Category: Aging and Older Adults
Keywords: Aging / Older Adults | Suicide | Emotion Regulation
Presentation Type: Symposium
ABSTRACT: Suicide rates have gradually increased from 2000 to 2015 and suicide rates for middle-aged and older adults are alarmingly high. The suicide rates are even higher for patients hospitalized following acute suicidal ideation or attempt during the early post-discharge period, especially within the first 3-months after discharge. Randomized controlled trials (RCTs) of psychotherapies or psychosocial interventions aimed at reducing suicide risk after a suicide-related hospitalization for middle-aged adults are sparse. This presentation will present recent data on suicide rates for hospitalized middle-aged and older adults and describe the rationale, and development of a novel psychosocial intervention designed to reduce suicide risk in middle-aged and older adults (50-90 years old) who have been discharged after a suicide-related hospitalization (i.e. for suicidal ideation or suicide attempt).
The intervention focuses on improving cognitive reappraisal, a well-documented and effective emotion regulation strategy, to reduce suicide risk. It identifies triggers of suicide-related negative emotions and develops simplified, easy to use cognitive reappraisal techniques to reduce these negative emotions. The intervention incorporates aids to assist patients in utilizing cognitive reappraisal techniques between sessions (MindMe personalized tablet app, written step-by-step plan, phone calls). Preliminary data support the feasibility and acceptability of the intervention, and demonstrate improvement in emotion regulation and an association of emotion regulation with reduction in suicidal ideation.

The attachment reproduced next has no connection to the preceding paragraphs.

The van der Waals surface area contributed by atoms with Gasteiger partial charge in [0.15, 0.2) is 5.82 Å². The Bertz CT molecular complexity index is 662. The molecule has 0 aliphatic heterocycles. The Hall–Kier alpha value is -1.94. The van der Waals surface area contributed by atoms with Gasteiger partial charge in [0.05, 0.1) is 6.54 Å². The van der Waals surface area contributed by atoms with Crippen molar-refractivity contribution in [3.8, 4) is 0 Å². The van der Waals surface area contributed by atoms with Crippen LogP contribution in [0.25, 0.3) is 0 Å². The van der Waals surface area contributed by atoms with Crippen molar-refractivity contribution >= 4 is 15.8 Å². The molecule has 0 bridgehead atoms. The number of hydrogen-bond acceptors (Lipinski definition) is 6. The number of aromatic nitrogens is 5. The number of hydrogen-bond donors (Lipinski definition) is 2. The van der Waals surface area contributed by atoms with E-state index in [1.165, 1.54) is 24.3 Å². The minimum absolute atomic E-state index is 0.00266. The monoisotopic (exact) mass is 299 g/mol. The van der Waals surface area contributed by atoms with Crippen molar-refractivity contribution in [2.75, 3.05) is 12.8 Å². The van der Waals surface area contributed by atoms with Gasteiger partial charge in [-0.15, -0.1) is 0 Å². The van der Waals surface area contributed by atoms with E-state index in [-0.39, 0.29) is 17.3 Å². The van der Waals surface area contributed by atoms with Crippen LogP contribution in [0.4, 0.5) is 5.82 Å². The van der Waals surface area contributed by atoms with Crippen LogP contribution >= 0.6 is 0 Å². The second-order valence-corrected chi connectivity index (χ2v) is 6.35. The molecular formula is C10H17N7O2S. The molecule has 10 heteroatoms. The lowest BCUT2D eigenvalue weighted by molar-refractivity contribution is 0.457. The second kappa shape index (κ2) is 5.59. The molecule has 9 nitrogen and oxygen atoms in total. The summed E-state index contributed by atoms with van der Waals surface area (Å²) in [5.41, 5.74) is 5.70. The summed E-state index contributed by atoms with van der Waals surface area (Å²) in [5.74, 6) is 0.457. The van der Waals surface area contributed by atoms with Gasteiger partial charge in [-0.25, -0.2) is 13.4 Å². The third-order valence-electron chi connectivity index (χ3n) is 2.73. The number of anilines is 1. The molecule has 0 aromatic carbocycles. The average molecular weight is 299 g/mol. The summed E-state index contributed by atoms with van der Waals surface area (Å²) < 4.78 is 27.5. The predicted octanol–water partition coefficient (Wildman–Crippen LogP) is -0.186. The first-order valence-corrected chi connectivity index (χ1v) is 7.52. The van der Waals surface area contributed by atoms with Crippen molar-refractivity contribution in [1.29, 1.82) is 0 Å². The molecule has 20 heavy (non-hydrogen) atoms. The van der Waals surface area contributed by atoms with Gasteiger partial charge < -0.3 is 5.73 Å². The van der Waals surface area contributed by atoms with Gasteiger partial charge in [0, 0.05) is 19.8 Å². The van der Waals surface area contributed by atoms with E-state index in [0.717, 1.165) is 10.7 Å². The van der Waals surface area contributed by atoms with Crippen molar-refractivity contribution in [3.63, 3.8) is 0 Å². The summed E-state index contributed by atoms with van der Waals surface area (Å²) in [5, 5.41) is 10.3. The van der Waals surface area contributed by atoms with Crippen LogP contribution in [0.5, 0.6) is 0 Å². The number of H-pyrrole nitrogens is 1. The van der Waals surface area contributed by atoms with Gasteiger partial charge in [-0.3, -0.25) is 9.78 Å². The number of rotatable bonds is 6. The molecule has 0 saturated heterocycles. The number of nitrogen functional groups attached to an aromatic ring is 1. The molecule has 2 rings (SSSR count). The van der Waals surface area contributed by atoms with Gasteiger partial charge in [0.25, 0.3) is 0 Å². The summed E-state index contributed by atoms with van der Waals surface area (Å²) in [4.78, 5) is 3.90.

Associate Professor of Psychology
Weill Cornell Medical College
Friday, November 17
1:45 PM – 3:15 PM
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